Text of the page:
Soft transferable skills
Soft transferable skills require more thought to identify and articulate. But here’s the thing: they are way more valuable to employers and are set to become increasingly important as more jobs become automated. Deloitte forecasts that soft-skill intensive occupations will account for two-thirds of all jobs by 2030.
Research has shown that up to 85% of success in role comes from having well-developed soft skills, while 75% of recruiting professionals have cut an interview short because a candidate didn't demonstrate the soft skills they were seeking. A glance at the World Economic Forum’s Top Skills of 2023 reveals that 8 out of the 10 top skills are “soft”:
Highly sought after soft skills include communication, leadership, problem-solving, adaptability, critical thinking, teamwork, emotional intelligence, and flexibility. The key is to dig into your past experiences and come up with examples where you’ve put these skills to use.
Even if your main technical (“hard”) skill seems irrelevant to the job you are applying for, there’s always an opportunity to talk about your soft skills.
Let’s take, for example, a violinist applying for a job as a boilermaker.
Q: What sort of job have you had in the past?
A: I’ve been a violinist all my life.
Q: A violinist! I’m afraid we won’t have any need for violin-playing here at Boilermakers Incorporated.
A: Yes, but there are several transferable soft skills I’ve developed over my career in music that I believe could be of value.
Q: Go on….
A: First of all, as an instrumentalist I’ve demonstrated patience and a willingness to spend time and effort mastering a craft. Playing in ensembles requires levels of teamwork and collaboration well beyond what’s needed in most workplaces. I’ve also been the leader of an orchestral violin section, which – obviously – takes leadership and communication skills.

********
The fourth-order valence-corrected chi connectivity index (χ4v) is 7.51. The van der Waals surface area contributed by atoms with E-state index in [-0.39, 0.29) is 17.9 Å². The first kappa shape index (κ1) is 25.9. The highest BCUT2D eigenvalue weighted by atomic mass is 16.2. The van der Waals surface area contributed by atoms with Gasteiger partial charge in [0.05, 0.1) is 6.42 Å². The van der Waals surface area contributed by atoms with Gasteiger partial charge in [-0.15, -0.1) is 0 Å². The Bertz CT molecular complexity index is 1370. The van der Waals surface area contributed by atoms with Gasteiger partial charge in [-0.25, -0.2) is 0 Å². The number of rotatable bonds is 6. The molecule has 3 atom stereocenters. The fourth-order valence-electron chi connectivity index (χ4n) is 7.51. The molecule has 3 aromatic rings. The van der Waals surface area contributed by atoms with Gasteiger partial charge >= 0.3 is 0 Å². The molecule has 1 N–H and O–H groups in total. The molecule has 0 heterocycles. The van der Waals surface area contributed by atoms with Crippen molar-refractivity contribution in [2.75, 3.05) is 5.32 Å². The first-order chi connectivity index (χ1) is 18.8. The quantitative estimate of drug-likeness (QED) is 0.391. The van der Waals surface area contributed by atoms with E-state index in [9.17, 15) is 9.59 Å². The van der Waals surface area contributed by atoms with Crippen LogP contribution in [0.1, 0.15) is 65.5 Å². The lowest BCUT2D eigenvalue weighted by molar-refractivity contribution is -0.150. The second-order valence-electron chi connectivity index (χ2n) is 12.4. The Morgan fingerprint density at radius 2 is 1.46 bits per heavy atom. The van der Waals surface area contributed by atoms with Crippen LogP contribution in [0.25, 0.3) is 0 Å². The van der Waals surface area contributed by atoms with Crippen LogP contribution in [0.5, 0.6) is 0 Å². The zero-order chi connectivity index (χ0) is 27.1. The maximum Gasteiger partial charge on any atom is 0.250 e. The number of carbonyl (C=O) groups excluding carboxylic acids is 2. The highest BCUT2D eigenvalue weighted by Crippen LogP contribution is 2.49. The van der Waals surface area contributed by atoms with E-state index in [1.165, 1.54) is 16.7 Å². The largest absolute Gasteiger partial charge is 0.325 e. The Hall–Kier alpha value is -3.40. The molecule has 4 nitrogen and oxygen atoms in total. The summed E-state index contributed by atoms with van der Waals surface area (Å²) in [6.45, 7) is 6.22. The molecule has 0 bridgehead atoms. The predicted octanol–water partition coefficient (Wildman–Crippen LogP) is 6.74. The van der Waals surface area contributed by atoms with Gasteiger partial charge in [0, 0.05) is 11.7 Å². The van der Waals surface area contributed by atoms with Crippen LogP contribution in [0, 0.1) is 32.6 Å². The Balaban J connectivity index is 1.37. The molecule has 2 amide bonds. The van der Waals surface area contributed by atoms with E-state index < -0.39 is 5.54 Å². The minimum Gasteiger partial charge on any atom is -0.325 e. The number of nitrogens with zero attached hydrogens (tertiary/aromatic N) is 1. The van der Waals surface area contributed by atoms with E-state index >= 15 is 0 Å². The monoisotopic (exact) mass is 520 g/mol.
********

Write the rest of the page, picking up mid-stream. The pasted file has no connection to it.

Q: So, you’ve demonstrated perseverance and a willingness to learn, teamwork, collaboration, and leadership. We can certainly use those skills here.
In short, everything you do requires some kind of soft skills, whether it’s parenting, volunteering, sports, or other hobbies. Take the time to think about these skills, write them down, weave them into your resume, and be confident and prepared to wield them in response to job interview questions.
Weaving transferable skills into your resume:
Let’s explore how to weave soft transferable skills, such as communication and leadership, into your resume. Remember, it's important to provide concrete examples, quantify achievements where possible, and demonstrate the impact of your skills in previous roles. This helps potential employers understand how your skills can be applied in their organisation.
Volunteer Team Lead, Community Charity Organisation
Demonstrated strong leadership skills by organising and leading a team of volunteers for community events and fundraisers.
Delegated tasks, provided clear instructions, and motivated team members to achieve fundraising goals, resulting in a 30% increase in donations compared to the previous year.
Facilitated team meetings, fostering open communication, collaboration, and a positive team spirit.
Applied problem-solving skills to address challenges during events, ensuring smooth operations and customer satisfaction.